Browsing Journal of Range Management, Volume 57, Number 6 (November 2004) by Title
Now showing items 18-19 of 19
Vegetation Change After 65 Years of Grazing and Grazing ExclusionThe Nevada Plots exclosure system was constructed in 1937 following passage of the Taylor Grazing Act to assess long-term effects of livestock grazing on Nevada rangelands. A comparison of vegetation characteristics inside and outside exclosures was conducted during 2001 and 2002 at 16 sites. Data analysis was performed with a paired t test. Out of 238 cover and density comparisons between inside and outside exclosures at each site, 34 (14% of total) were different (P 0.05). Generally, where differences occurred, basal and canopy cover were greater inside exclosures and density was greater outside. Shrubs were taller inside exclosures at 3 sites grazed by sheep (Ovis aries). Perennial grasses showed no vertical height difference. Aboveground plant biomass production was different at only 1 site. Plant community diversity inside and outside exclosures were equal at 11 of 16 sites. Species richness was similar at all sites and never varied 4 species at any site. Few changes in species composition, cover, density, and production inside and outside exclosures have occurred in 65 years, indicating that recovery rates since pre-Taylor Grazing Act conditions were similar under moderate grazing and grazing exclusion on these exclosure sites.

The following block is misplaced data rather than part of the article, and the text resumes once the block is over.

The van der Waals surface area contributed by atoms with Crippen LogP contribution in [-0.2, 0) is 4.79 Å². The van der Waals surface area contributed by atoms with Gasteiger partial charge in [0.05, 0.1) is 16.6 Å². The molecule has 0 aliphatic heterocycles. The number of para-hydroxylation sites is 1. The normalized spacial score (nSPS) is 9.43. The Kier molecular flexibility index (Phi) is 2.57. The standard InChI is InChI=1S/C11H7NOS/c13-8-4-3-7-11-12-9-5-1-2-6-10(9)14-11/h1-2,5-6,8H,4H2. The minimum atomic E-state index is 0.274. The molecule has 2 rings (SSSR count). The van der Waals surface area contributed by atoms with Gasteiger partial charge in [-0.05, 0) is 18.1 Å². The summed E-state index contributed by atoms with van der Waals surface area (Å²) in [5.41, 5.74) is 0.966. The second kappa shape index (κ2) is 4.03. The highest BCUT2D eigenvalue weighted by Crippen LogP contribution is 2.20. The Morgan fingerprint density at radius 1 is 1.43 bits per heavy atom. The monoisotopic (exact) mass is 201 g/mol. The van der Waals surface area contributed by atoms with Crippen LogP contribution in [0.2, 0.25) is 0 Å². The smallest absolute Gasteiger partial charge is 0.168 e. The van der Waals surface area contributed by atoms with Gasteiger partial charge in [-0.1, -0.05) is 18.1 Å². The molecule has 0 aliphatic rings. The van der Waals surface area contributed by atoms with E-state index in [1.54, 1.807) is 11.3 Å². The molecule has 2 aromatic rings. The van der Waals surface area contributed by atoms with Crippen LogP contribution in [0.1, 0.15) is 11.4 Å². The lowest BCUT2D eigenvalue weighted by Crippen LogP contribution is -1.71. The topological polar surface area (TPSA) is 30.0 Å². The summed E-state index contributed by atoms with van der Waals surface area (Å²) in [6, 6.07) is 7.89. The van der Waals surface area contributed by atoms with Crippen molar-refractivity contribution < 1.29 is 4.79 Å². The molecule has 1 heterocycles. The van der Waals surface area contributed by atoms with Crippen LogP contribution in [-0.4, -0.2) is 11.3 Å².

Viewpoint: The Need for Qualitative Research to Understand Ranch ManagementThe use and management of rangelands involves both ecological and social processes, and it is in the interaction of these that conservation is or is not achieved. Overall, the ecological dimensions of rangelands and rangeland management have been studied in greater detail and are better understood than the social dimensions. This paper argues that qualitative methods are necessary to understand the management of rangelands by ranchers. Existing studies using quantitative methods have found little correlation between ranchers' management practices and a variety of social factors. One consistent finding of these studies, however, is that profit is a secondary or insignificant motivation among ranchers, casting doubt on the premise that economic self-interest motivates ranchers to embrace improved management practices. The theoretical and methodological implications of this finding have not been adequately recognized in rangeland science. With its greater flexibility and attention to context, qualitative research can reveal social, historical, political, and economic factors that affect ranch management but have eluded quantitative studies. In addition, qualitative methods are better suited to capturing both the processes that generate ranchers' “mental models” and the historical information needed in light of recent theoretical advances in rangeland ecology. Suggestions for future research on ranch management include conducting case studies of smaller areas over longer temporal periods, focusing on interactions among ranchers, giving ranchers a greater role in identifying research needs, studying urbanization and other “new” rangeland issues, and drawing on research about pastoralist societies elsewhere.